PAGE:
From vine to plate
Preparing for the new season
The year effectively begins for grapes in the autumn, when the harvest is complete, because that’s when the vines lose their leaves and get ready for the next growing season.
Winter in the orchard
Winter can be a very busy time for growers as vines are pruned, old canes removed from the trellises and new canes selected and wrapped around the wires, so they can bear the next season's crop of grapes.
The vines come to life
From early September and throughout the spring, as the vines burst into life, they go through a series of growth stages. Firstly, young shoots appear and they develop clusters of flowers. This is called 'inflorescence'. The flowers blossom into berries (or grapes) that are at first small, hard and green. Over the spring and early summer these berries will grow and ripen and their sugar content will increase.
Harvesting and drying
Harvesting begins in late summer, early autumn (February/March) when the grapes are ripe and ready for picking. Two harvesting methods are used: traditional hand picking and, increasingly, trellis drying and mechanical harvesting.
The traditional harvesting method
Some growers still use the traditional method of picking grapes by hand, although the number is dropping. This involves the use of seasonal workers who travel to the growing areas to undertake this work. Bunches are picked and placed into buckets.
No sulphur is used in the drying process, rather all varieties except currants are sprayed with an emulsion of potassium carbonate and a refined vegetable oil. This alters the wax layer on the skin of the grapes and allows the moisture in the berries to move out through the skin, locking in the natural sugars.
Freshly picked grapes are placed on large, multi-tiered wire netting racks to dry naturally in the sun for about ten days. They are then placed onto large plastic sheets for final sun drying.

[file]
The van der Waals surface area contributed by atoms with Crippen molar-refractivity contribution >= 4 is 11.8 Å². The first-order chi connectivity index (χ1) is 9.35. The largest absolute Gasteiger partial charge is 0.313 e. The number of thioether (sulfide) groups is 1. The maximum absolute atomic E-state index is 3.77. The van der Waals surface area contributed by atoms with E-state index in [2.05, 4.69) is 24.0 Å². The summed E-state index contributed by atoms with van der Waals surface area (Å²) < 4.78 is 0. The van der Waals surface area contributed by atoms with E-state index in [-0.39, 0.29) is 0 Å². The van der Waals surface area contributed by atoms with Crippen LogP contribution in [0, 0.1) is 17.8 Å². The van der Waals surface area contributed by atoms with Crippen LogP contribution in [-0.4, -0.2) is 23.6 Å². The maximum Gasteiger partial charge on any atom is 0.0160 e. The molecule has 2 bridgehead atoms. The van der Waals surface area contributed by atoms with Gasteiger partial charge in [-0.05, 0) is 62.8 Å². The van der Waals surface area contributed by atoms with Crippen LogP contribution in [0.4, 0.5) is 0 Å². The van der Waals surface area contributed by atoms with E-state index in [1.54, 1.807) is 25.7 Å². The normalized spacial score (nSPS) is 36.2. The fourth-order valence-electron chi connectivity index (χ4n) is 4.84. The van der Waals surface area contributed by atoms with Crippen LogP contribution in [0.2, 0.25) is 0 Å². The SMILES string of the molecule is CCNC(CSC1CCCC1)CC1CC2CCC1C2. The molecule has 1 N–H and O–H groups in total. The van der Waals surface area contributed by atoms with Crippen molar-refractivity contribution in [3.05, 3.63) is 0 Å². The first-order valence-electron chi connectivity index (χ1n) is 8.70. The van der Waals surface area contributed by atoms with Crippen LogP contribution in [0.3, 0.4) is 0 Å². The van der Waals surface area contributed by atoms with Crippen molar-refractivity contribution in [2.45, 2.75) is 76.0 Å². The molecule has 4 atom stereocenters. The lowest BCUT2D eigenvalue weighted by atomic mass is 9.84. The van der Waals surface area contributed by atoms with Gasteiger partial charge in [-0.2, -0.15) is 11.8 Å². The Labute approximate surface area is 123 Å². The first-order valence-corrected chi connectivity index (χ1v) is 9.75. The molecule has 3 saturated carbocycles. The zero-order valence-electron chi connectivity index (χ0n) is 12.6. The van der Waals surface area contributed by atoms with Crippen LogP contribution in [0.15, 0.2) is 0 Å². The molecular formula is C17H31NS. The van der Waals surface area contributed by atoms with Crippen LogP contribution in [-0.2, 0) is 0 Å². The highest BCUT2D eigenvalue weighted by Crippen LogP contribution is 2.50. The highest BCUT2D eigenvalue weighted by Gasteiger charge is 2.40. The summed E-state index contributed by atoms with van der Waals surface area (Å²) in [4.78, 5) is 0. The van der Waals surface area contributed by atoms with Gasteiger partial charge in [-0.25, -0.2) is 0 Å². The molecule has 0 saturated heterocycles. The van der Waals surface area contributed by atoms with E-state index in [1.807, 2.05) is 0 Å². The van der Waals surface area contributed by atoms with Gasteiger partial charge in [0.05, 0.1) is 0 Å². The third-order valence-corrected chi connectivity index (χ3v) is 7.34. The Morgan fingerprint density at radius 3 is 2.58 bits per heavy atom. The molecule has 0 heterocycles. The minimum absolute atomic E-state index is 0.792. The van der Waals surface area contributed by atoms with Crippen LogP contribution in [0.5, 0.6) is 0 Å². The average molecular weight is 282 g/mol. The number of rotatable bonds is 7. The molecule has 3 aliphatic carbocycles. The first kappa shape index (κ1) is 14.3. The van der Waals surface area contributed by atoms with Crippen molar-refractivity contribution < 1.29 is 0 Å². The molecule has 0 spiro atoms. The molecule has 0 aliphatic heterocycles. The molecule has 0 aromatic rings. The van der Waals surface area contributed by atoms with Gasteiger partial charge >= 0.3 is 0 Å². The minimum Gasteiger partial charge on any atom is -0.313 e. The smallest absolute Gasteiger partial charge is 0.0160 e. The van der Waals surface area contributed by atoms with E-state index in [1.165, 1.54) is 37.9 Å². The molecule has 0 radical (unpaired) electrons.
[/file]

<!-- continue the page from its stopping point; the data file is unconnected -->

Currants are not treated with a drying emulsion; rather they are left to dry naturally on racks or the trellis, depending which harvesting system is used.
Another method of drying the grapes is to enclose them in plastic tunnels that circulate hot air (known as dehydration).
Trellis drying, sometimes known as summer pruning, was developed by the CSIRO in the late 1960s and is now the technique used by most growers.
The fruiting canes are cut to separate the bulk of fruit bunches from the vine, while retaining at least 50 per cent of the foliage. The grapes are then sprayed, ensuring they are thoroughly wetted.
Around three weeks later, when the fruit has dried to about 16 per cent moisture content and the stems are brittle, the grape bunches are mechanically harvested. The harvester moves along the rows, shaking the fruit from the vine and cleaning dry leaves and sticks from the fruit at the same time.
The fruit is then collected in large bins and finish dried in bin dehydrators.
Sorting and packing
Up to four kilograms of freshly picked grapes are required to produce just one kilo of dried fruit.
The dried fruit is taken to a local processing company for grading, cleaning and packing. It is carefully checked to ensure that it meets the most rigorous quality standards and then processed to clean the fruit and remove unwanted material, including stems. The fruit is then packaged for sale on domestic or export markets.
Preparing fruit for sale
Australian dried fruit producers use state of the art packing machines and equipment to ensure quality control.
These fill and then seal their distinctive packets for delivery to supermarkets and food outlets throughout Australia and overseas.
Fruit destined for export is sent in sealed shipping containers, so that it arrives in first class condition.
Storing dried fruit at home
Dried grapes are best stored in a cool, dry, clean and well-ventilated area, at 10–15°C.